…or at least don’t read writers you know. You may be happier that way.

My wife doesn’t read my fiction. The reason why was touched upon in one of the panels I was on at ConText. We were discussing how we incorporate real life into our writing. My position was that everything around me was up for grabs. In particular, I draw on my story and the things that connect to my story. You engaging me, your story bumping up against mine, all stories period … all up for grabs for me to draw on.

When folks ask “where do you get your ideas from?” I don’t want to have to respond, I wait for folks to do or say something interesting, but you rarely do. But it can be a little disconcerting to see bits of a personal argument in print or see a friends’ history informing a character. But it’s what we do. Lord help you if you are friends with a writer/pastor: your story could end up doing double duty in print and a sermon.

It’s a fine line to walk, protecting privacy and being true to the demands of the story. Can we go too far? Um, yeah. Show of hands: how many of us have spent the night on the couch after our spouse came across something we’ve shared or written? It’s so bad, the official term in the Broaddus household for retracting/editing a statement or story is the “corrective memo”. My wife does read my blog. I’ve gotten more than a few corrective memos (she was ESPECIALLY not pleased with the original versions of me detailing—emphasis on details—the birth of our first son (in two parts, no less).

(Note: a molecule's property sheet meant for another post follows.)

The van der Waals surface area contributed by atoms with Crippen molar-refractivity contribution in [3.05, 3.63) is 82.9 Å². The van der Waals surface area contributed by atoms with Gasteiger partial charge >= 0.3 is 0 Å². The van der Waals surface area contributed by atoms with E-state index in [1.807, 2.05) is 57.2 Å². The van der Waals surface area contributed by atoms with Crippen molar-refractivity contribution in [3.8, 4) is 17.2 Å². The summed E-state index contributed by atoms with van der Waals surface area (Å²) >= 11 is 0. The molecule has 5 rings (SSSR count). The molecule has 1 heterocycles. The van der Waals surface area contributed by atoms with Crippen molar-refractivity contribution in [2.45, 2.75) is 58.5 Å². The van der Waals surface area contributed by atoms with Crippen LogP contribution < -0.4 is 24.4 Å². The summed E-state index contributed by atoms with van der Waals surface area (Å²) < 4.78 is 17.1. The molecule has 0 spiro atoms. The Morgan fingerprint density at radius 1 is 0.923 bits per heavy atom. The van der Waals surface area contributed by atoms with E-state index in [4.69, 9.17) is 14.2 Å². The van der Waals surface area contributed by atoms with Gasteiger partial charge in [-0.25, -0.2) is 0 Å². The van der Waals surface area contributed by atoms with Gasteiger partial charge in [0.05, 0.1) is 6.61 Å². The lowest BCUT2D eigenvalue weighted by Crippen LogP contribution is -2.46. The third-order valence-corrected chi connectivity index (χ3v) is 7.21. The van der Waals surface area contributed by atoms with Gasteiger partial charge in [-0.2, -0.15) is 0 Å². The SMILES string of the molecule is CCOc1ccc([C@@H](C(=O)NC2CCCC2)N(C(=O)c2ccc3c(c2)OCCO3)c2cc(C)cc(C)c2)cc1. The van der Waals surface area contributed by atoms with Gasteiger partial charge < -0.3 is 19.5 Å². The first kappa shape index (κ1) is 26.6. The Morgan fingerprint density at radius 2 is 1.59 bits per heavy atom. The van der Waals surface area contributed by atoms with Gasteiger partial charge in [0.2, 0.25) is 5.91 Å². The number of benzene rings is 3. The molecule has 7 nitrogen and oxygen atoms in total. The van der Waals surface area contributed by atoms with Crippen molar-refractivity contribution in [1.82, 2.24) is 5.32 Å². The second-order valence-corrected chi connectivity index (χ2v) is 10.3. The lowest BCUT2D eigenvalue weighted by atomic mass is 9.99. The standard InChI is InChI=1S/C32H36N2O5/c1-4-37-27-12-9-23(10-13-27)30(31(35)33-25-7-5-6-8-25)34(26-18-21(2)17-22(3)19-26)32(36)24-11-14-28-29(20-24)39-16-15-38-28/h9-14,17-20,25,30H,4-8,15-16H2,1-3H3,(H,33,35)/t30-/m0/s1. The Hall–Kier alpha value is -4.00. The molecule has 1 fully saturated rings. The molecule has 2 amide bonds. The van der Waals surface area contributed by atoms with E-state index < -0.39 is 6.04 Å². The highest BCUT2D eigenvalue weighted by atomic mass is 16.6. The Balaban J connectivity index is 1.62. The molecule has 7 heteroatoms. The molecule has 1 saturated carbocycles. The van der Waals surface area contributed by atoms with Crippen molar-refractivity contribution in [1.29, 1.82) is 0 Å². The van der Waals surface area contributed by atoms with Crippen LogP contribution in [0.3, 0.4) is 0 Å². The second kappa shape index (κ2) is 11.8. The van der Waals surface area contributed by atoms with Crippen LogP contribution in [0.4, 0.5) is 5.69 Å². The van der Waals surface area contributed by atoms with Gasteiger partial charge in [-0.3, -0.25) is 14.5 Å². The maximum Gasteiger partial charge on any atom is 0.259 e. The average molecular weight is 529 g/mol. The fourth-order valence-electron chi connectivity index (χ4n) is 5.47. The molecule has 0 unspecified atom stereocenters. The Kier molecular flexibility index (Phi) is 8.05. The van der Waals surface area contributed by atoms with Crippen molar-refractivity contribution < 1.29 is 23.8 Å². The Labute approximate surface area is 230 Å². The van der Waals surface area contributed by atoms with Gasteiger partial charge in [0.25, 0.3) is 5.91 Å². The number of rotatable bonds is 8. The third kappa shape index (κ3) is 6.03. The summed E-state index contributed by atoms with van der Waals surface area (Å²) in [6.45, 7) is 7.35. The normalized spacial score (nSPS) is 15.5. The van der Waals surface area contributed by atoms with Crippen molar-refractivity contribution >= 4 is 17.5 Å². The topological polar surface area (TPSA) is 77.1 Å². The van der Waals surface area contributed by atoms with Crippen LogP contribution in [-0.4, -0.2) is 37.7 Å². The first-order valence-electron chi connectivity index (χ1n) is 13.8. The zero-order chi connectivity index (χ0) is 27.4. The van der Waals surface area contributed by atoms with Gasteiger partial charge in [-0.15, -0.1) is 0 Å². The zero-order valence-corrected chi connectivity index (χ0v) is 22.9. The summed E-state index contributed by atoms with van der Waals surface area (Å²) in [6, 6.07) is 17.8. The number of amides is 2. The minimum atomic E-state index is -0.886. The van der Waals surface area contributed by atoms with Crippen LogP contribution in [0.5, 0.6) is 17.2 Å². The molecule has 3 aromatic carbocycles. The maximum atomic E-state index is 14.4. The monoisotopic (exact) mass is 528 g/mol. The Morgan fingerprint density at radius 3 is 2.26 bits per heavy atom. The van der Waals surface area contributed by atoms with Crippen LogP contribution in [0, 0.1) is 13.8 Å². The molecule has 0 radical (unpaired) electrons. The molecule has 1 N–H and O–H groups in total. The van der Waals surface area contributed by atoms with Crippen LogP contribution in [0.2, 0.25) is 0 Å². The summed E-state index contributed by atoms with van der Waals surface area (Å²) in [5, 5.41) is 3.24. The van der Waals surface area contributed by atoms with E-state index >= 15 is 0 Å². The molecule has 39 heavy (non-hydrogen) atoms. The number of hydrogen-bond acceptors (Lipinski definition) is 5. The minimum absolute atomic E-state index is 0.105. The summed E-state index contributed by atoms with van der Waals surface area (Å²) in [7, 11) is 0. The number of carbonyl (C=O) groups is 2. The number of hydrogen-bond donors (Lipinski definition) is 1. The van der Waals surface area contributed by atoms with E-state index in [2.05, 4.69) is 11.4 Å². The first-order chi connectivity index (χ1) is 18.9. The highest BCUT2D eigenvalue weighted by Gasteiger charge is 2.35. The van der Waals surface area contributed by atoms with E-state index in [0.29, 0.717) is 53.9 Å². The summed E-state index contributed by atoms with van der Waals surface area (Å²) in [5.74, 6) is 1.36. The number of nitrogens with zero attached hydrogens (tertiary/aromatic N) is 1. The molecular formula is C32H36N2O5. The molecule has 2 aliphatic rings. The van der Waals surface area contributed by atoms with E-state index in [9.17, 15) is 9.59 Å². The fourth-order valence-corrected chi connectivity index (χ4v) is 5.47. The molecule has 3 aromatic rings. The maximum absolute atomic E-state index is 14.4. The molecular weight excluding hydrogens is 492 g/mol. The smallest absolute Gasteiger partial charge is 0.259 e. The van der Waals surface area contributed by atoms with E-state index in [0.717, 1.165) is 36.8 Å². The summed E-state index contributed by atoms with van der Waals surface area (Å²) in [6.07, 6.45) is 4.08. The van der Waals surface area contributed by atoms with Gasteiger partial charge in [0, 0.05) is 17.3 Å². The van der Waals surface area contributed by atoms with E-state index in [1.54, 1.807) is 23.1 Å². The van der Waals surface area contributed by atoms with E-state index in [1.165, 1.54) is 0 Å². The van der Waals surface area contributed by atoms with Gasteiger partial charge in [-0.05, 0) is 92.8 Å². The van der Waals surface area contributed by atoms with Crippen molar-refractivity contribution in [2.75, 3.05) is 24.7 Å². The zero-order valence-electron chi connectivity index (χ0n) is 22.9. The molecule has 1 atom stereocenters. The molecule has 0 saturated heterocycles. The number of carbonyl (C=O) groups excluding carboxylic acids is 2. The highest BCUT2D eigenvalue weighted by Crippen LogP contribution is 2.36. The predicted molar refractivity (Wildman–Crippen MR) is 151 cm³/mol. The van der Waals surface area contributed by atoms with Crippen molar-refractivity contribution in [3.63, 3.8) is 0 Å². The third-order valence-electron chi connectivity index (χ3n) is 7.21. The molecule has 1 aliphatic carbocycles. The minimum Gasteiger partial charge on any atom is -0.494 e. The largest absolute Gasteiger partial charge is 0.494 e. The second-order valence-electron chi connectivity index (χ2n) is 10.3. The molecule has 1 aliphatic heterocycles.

This blog is dedicated to the person who wrote me saying “you don’t have to use this e-mail as a blog or story. We’re just having a conversation.” Yes we were. At least I’m not using your name. When all is said and done, we do ultimately respect people’s privacy (if only for fear of a libel suit). Truth be told, only you will know when your story’s been co-opted, unless you or the author run your mouths about it. Ironically, most of the time my friends don’t even recognize themselves in my stories unless I point them out. That’s the point.

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